Last week’s warm spell certainly stimulated the soil temperatures and when this happens in late spring the grass grub too begin to get rowdy. Brown beetle generally hatch out at dusk around our grassland streams and then feed throughout the night, offering our first real taste of terrestrial action for the summer. However it is when they return to the willows at daybreak to rest, bellies full, that these clumsy fliers end up on the water in surprising numbers.
The dusk fall of beetle is the most convenient event for anglers to fish however if you put in the effort, and set that alarm clock super early then the early bird will often get the, er, beetle. Throughout the day, plopping a beetle pattern into established foam lines or working upstream along high, grassy banks will produce the goods as fish look to take advantage of this highly nutritious event.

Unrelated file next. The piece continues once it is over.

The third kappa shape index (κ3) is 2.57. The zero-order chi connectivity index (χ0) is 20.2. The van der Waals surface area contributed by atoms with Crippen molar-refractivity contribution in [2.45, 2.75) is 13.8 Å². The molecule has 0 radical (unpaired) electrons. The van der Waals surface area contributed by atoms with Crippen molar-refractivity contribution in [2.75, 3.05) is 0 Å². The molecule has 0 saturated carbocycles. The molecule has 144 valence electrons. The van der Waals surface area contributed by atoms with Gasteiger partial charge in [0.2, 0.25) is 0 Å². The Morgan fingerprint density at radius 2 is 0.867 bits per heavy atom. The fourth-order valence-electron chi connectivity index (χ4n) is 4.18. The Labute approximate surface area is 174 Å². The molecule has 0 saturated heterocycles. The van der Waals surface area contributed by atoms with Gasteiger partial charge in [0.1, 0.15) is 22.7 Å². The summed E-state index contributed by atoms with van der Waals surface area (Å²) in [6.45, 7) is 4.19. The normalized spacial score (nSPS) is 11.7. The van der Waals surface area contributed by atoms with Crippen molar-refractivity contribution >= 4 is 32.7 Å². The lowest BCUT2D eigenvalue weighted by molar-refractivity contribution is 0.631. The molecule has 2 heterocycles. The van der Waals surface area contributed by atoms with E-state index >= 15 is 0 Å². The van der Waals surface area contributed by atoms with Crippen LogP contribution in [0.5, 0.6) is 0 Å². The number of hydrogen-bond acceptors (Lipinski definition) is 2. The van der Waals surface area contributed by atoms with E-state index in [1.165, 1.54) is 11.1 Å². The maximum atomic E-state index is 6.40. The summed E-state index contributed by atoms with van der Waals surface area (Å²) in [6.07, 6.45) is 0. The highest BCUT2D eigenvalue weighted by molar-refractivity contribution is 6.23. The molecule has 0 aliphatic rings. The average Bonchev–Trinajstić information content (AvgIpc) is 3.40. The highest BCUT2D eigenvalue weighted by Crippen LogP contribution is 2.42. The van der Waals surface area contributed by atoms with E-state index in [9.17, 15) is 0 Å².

Even in the absence of rising fish, a beetle or small blowfly, which shares a similar prey image but offers a visible light / dark contrast for low angle light will bring noses to the top. A handy tactic when nothing seems to be moving. And don’t overlook the edgewaters, backwaters and eddies if you’re a later arrival in the AM. Drowned beetle will often become concentrated, and eaten in these areas long after the dawn fall... a submerged dry, or B&P soft hackle can work wonders in these scenarios.
My childhood favourite and one of the first dries I ever tied to hit the beetle falls North of Dunedin. Try clipping the underside of the hackle flat for a flush footprint in the surface or fish as is through joggly runs.
Foam Brown Beetle
Very buoyant with super sexy legs and hi viz sighter, this is an all-round favourite in the evening light.
True Brown Beetle
Low riding, this is my pick for dropping along the calmer, slower moving edges or around stillwaters. Have trouble seeing it in low light? Tie your True Beetle on a short dropper behind a hi viz BLT or similar.